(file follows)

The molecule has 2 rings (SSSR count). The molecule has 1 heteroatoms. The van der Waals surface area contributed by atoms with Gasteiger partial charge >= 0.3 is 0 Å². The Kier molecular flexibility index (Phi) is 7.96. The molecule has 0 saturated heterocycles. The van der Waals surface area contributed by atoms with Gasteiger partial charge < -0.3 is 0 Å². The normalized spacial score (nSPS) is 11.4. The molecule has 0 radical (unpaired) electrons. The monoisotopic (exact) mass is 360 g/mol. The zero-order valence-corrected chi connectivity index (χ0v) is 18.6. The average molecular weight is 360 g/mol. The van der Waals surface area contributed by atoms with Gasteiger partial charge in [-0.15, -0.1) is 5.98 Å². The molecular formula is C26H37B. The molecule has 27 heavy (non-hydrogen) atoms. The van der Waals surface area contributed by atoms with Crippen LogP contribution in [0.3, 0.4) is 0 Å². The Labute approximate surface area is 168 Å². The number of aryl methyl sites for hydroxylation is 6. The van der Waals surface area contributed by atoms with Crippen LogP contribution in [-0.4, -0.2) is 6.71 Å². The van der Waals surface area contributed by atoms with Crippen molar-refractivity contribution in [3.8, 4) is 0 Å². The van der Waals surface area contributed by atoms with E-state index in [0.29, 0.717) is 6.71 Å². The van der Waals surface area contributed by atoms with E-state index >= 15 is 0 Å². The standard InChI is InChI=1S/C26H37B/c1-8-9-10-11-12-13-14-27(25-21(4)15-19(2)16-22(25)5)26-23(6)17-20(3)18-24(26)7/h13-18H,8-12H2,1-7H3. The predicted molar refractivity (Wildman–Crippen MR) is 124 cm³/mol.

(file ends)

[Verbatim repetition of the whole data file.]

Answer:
The molecule has 2 rings (SSSR count). The molecule has 1 heteroatoms. The van der Waals surface area contributed by atoms with Gasteiger partial charge >= 0.3 is 0 Å². The Kier molecular flexibility index (Phi) is 7.96. The molecule has 0 saturated heterocycles. The van der Waals surface area contributed by atoms with Gasteiger partial charge < -0.3 is 0 Å². The normalized spacial score (nSPS) is 11.4. The molecule has 0 radical (unpaired) electrons. The monoisotopic (exact) mass is 360 g/mol. The zero-order valence-corrected chi connectivity index (χ0v) is 18.6. The average molecular weight is 360 g/mol. The van der Waals surface area contributed by atoms with Gasteiger partial charge in [-0.15, -0.1) is 5.98 Å². The molecular formula is C26H37B. The molecule has 27 heavy (non-hydrogen) atoms. The van der Waals surface area contributed by atoms with Crippen LogP contribution in [0.3, 0.4) is 0 Å². The Labute approximate surface area is 168 Å². The number of aryl methyl sites for hydroxylation is 6. The van der Waals surface area contributed by atoms with Crippen LogP contribution in [-0.4, -0.2) is 6.71 Å². The van der Waals surface area contributed by atoms with Crippen molar-refractivity contribution in [3.8, 4) is 0 Å². The van der Waals surface area contributed by atoms with E-state index in [0.29, 0.717) is 6.71 Å². The van der Waals surface area contributed by atoms with E-state index >= 15 is 0 Å². The standard InChI is InChI=1S/C26H37B/c1-8-9-10-11-12-13-14-27(25-21(4)15-19(2)16-22(25)5)26-23(6)17-20(3)18-24(26)7/h13-18H,8-12H2,1-7H3. The predicted molar refractivity (Wildman–Crippen MR) is 124 cm³/mol.